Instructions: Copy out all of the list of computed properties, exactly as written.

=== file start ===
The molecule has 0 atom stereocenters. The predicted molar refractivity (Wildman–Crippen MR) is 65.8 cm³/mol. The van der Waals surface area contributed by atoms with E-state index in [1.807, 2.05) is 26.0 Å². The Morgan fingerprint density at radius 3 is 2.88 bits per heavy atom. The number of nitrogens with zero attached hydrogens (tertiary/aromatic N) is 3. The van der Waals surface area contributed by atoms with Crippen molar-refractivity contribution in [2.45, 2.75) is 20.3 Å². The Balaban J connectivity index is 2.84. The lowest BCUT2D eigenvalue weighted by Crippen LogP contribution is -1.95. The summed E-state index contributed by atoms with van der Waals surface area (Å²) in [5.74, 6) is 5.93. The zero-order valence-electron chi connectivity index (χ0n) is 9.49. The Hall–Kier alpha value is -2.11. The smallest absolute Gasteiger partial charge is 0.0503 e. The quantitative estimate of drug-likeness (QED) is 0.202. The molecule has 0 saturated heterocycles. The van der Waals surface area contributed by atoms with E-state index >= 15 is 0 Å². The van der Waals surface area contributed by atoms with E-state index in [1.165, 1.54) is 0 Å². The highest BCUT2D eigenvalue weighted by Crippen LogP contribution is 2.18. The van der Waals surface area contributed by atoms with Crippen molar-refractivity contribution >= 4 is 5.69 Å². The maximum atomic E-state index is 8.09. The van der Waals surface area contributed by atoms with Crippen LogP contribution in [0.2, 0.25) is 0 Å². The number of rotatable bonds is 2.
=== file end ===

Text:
The molecule has 0 atom stereocenters. The predicted molar refractivity (Wildman–Crippen MR) is 65.8 cm³/mol. The van der Waals surface area contributed by atoms with E-state index in [1.807, 2.05) is 26.0 Å². The Morgan fingerprint density at radius 3 is 2.88 bits per heavy atom. The number of nitrogens with zero attached hydrogens (tertiary/aromatic N) is 3. The van der Waals surface area contributed by atoms with Crippen molar-refractivity contribution in [2.45, 2.75) is 20.3 Å². The Balaban J connectivity index is 2.84. The lowest BCUT2D eigenvalue weighted by Crippen LogP contribution is -1.95. The summed E-state index contributed by atoms with van der Waals surface area (Å²) in [5.74, 6) is 5.93. The zero-order valence-electron chi connectivity index (χ0n) is 9.49. The Hall–Kier alpha value is -2.11. The smallest absolute Gasteiger partial charge is 0.0503 e. The quantitative estimate of drug-likeness (QED) is 0.202. The molecule has 0 saturated heterocycles. The van der Waals surface area contributed by atoms with E-state index >= 15 is 0 Å². The van der Waals surface area contributed by atoms with E-state index in [1.165, 1.54) is 0 Å². The highest BCUT2D eigenvalue weighted by Crippen LogP contribution is 2.18. The van der Waals surface area contributed by atoms with Crippen molar-refractivity contribution >= 4 is 5.69 Å². The maximum atomic E-state index is 8.09. The van der Waals surface area contributed by atoms with Crippen LogP contribution in [0.2, 0.25) is 0 Å². The number of rotatable bonds is 2.